Examine the photograph shown below

This image is not from the college paper, but is reproduced without any permission whatsoever from this blog post by A. Lewis. Hang in there.

a) List three likely anatomical sites of lesions that can result in these eye signs

b) Give two associated  clinical  features  that would  help determine  the site of the lesion?

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College Answer

a) List three likely anatomical sites of lesions that can result in these eye signs

Any three anatomical sites of the lesion:
•    Hemispheric lesion (hemispherectomy, massive hemispheric CVA, thalamic CVA)
•    Brainstem   lesion   (brainstem   infarct,   multiple   sclerosis,   brainstem   tumour   or encephalitis)
•    Central cord lesion (syringomyelia, glioma, ependymoma, traumatic)
•    T1 root  lesion  (Pancoast  tumour,  cervical  rib, brachial  plexus  avulsion,  aortic  or subclavian aneurysm
•    Sympathetic  chain  (laryngeal,  pharyngeal,  thyroid  or  parathyroid  surgery,  carotid artery lesion, malignancy at base of skull)

b) Give two associated  clinical  features  that would  help determine  the site of the lesion?

Any two of:
•    distribution of loss of sweating
•    distribution of loss of pain and temperature sensation
•    motor deficit
•    signs of central cord syndrome

•    wasting of small muscles of hand and clubbing
•    cervical LNs
•    Signs of head / neck surgery/trauma
•    Subclavian artery bruit

Discussion

This question is well revised from Table 10-12 of the most recent edition of Talley and O'Connor, which I have fancifully reinterpreted below:

Causes of Horner's Syndrome
  • Malignancy in the apex of the lung
  • Thyroid cancer
  • Neck trauma or surgery
  • Lower trunk brachial plexus injuries
  • Carotid aneurysm or dissection
  • Cluster headache
  • Brainstem stroke (lateral medullary syndrome)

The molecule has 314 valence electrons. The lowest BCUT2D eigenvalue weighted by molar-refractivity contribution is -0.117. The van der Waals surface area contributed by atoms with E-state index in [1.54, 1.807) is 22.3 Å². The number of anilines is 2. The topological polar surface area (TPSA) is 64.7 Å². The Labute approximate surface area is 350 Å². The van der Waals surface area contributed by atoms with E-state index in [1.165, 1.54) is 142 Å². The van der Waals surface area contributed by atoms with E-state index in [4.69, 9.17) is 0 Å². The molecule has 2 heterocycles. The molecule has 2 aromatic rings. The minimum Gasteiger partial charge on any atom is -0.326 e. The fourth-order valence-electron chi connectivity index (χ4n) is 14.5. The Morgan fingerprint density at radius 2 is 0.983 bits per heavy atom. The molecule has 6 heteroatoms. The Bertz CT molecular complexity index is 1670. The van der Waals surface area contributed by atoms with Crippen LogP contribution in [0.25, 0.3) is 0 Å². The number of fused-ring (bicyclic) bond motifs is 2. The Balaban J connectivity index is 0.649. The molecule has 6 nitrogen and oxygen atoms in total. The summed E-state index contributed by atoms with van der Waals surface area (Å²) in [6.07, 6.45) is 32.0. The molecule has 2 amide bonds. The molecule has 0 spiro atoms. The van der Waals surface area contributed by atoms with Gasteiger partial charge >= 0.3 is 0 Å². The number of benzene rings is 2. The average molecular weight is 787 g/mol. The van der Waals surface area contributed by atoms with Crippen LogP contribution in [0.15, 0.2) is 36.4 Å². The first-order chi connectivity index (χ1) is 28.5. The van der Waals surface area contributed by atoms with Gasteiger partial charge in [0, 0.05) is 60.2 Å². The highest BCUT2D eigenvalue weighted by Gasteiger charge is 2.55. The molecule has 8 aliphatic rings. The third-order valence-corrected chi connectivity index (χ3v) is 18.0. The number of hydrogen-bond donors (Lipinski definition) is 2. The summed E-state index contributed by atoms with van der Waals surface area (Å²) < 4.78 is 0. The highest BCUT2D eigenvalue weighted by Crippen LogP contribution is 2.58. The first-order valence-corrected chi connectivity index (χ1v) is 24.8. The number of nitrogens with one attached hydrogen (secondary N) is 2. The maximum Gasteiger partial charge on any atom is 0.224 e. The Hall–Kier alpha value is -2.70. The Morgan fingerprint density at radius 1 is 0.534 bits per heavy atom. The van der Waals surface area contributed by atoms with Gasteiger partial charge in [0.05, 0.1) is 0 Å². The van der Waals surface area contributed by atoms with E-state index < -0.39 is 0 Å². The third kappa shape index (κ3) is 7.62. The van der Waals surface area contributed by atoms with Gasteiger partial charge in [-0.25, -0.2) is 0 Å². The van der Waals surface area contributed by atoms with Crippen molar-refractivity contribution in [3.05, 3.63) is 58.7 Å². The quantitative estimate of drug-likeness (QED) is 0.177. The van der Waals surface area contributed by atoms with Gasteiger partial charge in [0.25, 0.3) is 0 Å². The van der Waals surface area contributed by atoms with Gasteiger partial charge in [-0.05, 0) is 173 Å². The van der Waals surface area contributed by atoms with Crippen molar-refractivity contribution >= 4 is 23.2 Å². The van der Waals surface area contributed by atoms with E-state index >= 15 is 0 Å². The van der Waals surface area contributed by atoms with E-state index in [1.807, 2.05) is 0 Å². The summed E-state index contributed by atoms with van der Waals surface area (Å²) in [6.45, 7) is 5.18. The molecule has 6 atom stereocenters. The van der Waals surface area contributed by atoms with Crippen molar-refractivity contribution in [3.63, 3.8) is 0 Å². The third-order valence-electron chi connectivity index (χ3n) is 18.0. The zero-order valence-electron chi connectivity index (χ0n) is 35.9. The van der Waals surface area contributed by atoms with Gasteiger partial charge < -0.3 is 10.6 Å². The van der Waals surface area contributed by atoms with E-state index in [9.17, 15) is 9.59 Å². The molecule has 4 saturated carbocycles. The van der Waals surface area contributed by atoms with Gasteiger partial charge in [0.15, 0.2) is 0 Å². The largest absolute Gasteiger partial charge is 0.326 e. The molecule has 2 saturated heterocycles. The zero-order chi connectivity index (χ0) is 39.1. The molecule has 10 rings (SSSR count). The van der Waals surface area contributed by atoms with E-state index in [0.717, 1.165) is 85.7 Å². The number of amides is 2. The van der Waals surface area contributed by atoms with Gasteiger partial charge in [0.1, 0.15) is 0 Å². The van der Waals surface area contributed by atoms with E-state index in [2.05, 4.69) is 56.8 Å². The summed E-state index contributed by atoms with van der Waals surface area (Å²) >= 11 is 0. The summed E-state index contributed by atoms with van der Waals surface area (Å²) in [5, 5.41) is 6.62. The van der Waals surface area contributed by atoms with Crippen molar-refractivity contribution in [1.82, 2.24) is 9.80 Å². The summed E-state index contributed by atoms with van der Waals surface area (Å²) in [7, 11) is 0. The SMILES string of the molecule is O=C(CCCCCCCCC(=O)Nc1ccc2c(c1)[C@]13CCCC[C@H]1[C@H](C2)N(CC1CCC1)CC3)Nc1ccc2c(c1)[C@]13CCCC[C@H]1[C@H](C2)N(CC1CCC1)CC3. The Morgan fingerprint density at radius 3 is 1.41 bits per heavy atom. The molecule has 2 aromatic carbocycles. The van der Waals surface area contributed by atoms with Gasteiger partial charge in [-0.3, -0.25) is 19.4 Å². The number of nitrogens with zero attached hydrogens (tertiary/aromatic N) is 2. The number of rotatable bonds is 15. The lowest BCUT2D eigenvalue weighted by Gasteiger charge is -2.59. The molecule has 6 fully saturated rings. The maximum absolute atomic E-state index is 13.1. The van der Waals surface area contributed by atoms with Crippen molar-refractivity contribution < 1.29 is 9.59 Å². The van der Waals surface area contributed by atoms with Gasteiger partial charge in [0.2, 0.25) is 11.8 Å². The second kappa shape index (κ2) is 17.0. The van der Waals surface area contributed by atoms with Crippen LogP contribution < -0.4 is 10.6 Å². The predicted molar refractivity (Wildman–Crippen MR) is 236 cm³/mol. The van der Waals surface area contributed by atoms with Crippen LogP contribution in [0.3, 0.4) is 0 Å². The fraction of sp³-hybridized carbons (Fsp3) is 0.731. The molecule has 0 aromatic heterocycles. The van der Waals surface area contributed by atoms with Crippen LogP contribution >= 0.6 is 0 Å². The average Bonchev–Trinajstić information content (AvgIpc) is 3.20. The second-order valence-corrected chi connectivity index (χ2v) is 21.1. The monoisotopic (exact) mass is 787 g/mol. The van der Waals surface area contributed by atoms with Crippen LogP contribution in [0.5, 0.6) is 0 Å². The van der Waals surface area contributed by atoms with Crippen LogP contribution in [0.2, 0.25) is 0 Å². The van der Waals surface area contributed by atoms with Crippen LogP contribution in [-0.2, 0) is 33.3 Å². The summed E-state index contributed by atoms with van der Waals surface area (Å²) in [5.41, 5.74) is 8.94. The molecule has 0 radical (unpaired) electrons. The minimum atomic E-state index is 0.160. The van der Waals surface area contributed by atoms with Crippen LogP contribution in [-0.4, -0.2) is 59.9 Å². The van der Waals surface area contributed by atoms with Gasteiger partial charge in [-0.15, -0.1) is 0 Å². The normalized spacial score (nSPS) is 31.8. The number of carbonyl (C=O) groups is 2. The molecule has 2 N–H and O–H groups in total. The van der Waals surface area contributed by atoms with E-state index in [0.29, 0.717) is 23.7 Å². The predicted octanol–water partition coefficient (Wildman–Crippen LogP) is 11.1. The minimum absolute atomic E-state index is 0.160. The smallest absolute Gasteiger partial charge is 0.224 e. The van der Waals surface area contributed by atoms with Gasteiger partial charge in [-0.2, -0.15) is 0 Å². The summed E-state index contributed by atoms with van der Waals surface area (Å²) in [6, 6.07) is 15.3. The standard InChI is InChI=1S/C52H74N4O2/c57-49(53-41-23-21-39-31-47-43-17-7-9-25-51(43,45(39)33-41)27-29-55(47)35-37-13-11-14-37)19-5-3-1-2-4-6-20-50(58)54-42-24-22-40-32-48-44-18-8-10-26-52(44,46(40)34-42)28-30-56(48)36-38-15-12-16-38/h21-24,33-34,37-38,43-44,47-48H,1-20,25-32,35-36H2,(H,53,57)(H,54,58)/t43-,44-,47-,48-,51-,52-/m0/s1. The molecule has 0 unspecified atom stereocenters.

• Syringobulbia
  • Syringomyelia

In brief, one could answer the question in the following manner:

a) three likely anatomical sites of lesions:

  • Cortical hemisphere (eg. stroke or tumour)
  • Brainstem (eg. stroke or tumour)
  • Brachial plexus (eg. pancoast tumour)

b) two associated  clinical  features  that would  help determine the site:

  • Contralateral hemiparesis (cortical hemisphere or brainstem infarct)
  • Brainstem nuclei signs (diplopia, vertigo, ataxia)
  • Brachial plexus signs (eg. arm pain or weakness, small muscle wasting)

This could be really over-done. For example, in the cranial nerves section, there is a much longer list:

Localisation of Lesions in Horner's Syndrome

Causes of Horner's

Associated clinical findings:

Cluster headache
  • Transient Horners; comes and goes
  • Severe headache, with rhinorrhoea and excessive tear production
Cortical stroke (hemispheric)
  • weakness, sensory deficit, homonymous hemianopia, diplopia, or ataxia
  • No sensory or motor level (instead, hemiplegia)
Brainstem stroke (lateral medullary syndrome)
  • Contralateral pain and temperature sensory loss
  • Ipsilateral facial sensory loss
  • Ipsilateral nystagmus
  • Dysphagia
  • Ipsilateral V, IX and X cranial nerve lesions
Cavernous sinus pathology
  • An associated sixth nerve palsy
  • Everything in the cavernous sinus may have been taken out (that being upper facial branches of the 5th nerve, the 4th nerve and the 3rd nerve)
Syringobulbia
  • Dysphagia
  • Nystagmus
  • Pharyngeal and palatal weakness
  • Asymmetric weakness and atrophy of the tongue
  • Sensory loss involving primarily pain and temperature senses in the distribution of the trigeminal nerve
Syringomyelia
  • Bilateral signs!
  • Dissociated sensory loss: lost pain and temperature sensation, but preserved light touch, vibration and proprioception
  • Cape-like distribution of pain
  • Hand weakness
  • Bowel and bladder incontinence, sexual dysfunction
Spinal injury or infarction
  • Weakness, sensory deficit; with a distinct sensory or motor level
  • No diplopia or hemianopia
Malignancy in the apex of the lung
  • Wasting of small muscles of hand and clubbing
  • Cervical and axillary lymph nodes
Thyroid cancer
  • Suprasternal mass, goitre
  • Thyroid bruit
  • Cervical and supra/infraclavicular lymph nodes
  • Signs of retrosternal goitre, eg. stridor
Neck trauma or surgery
  • Various scars, signs of head / neck surgery/trauma (it wouldn't be subtle)
Lower trunk brachial plexus injuries
  • Motor deficit isolated to the affected arm
  • Weakness in all median and ulnar innervated hand muscles
  • Weakness in radial innervated distal forearm and wrist muscles.
  • Sensory loss in the medial aspect of the arm, forearm and hand
Carotid aneurysm or dissection
  • Sudden onset of the syndrome
  • Pain of the neck or face
  • A carotid bruit which is unilateral

References

References

Clinical Examination of the Critically Ill Patient, 3rd edition by L.I.G. Worthley - which can be ordered from our college here.

Clinical Examination: whatever edition, by Talley and O'Connor. Can be acquired any damn where.